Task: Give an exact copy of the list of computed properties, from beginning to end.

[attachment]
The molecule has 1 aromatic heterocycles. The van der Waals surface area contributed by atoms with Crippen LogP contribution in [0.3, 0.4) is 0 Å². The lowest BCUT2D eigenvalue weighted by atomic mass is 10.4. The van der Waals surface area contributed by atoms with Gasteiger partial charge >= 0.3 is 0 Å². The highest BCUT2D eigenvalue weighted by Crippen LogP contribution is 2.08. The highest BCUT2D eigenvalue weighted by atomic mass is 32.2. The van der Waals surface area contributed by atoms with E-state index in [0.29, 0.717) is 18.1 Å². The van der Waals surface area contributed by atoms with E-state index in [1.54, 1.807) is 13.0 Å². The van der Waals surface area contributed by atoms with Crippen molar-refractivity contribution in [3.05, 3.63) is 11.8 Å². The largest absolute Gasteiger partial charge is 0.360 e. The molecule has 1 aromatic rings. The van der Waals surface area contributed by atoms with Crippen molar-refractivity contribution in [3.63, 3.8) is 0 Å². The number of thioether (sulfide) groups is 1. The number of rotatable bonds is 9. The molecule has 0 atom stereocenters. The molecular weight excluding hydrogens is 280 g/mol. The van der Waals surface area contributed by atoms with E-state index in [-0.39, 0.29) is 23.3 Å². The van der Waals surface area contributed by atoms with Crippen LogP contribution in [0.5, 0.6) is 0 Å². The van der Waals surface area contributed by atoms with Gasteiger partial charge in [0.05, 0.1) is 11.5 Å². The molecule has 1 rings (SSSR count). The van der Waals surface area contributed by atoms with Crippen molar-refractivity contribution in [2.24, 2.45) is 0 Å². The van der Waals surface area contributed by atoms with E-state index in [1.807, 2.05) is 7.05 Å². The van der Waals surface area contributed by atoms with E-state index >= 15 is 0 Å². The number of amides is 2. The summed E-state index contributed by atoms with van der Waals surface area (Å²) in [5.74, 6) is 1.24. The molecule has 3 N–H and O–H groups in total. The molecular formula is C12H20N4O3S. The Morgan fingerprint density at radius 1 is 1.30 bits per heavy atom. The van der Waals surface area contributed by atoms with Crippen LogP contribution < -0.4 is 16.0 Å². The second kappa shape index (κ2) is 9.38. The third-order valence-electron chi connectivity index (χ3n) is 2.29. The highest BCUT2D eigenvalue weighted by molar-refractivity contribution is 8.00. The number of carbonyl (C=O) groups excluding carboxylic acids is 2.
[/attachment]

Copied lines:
The molecule has 1 aromatic heterocycles. The van der Waals surface area contributed by atoms with Crippen LogP contribution in [0.3, 0.4) is 0 Å². The lowest BCUT2D eigenvalue weighted by atomic mass is 10.4. The van der Waals surface area contributed by atoms with Gasteiger partial charge >= 0.3 is 0 Å². The highest BCUT2D eigenvalue weighted by Crippen LogP contribution is 2.08. The highest BCUT2D eigenvalue weighted by atomic mass is 32.2. The van der Waals surface area contributed by atoms with E-state index in [0.29, 0.717) is 18.1 Å². The van der Waals surface area contributed by atoms with E-state index in [1.54, 1.807) is 13.0 Å². The van der Waals surface area contributed by atoms with Crippen molar-refractivity contribution in [3.05, 3.63) is 11.8 Å². The largest absolute Gasteiger partial charge is 0.360 e. The molecule has 1 aromatic rings. The van der Waals surface area contributed by atoms with Crippen molar-refractivity contribution in [3.63, 3.8) is 0 Å². The number of thioether (sulfide) groups is 1. The number of rotatable bonds is 9. The molecule has 0 atom stereocenters. The molecular weight excluding hydrogens is 280 g/mol. The van der Waals surface area contributed by atoms with E-state index in [-0.39, 0.29) is 23.3 Å². The van der Waals surface area contributed by atoms with Crippen LogP contribution in [0.5, 0.6) is 0 Å². The van der Waals surface area contributed by atoms with Gasteiger partial charge in [0.05, 0.1) is 11.5 Å². The molecule has 1 rings (SSSR count). The van der Waals surface area contributed by atoms with Crippen molar-refractivity contribution in [2.24, 2.45) is 0 Å². The van der Waals surface area contributed by atoms with E-state index in [1.807, 2.05) is 7.05 Å². The van der Waals surface area contributed by atoms with E-state index >= 15 is 0 Å². The number of amides is 2. The summed E-state index contributed by atoms with van der Waals surface area (Å²) in [5.74, 6) is 1.24. The molecule has 3 N–H and O–H groups in total. The molecular formula is C12H20N4O3S. The Morgan fingerprint density at radius 1 is 1.30 bits per heavy atom. The van der Waals surface area contributed by atoms with Crippen LogP contribution < -0.4 is 16.0 Å². The second kappa shape index (κ2) is 9.38. The third-order valence-electron chi connectivity index (χ3n) is 2.29. The highest BCUT2D eigenvalue weighted by molar-refractivity contribution is 8.00. The number of carbonyl (C=O) groups excluding carboxylic acids is 2.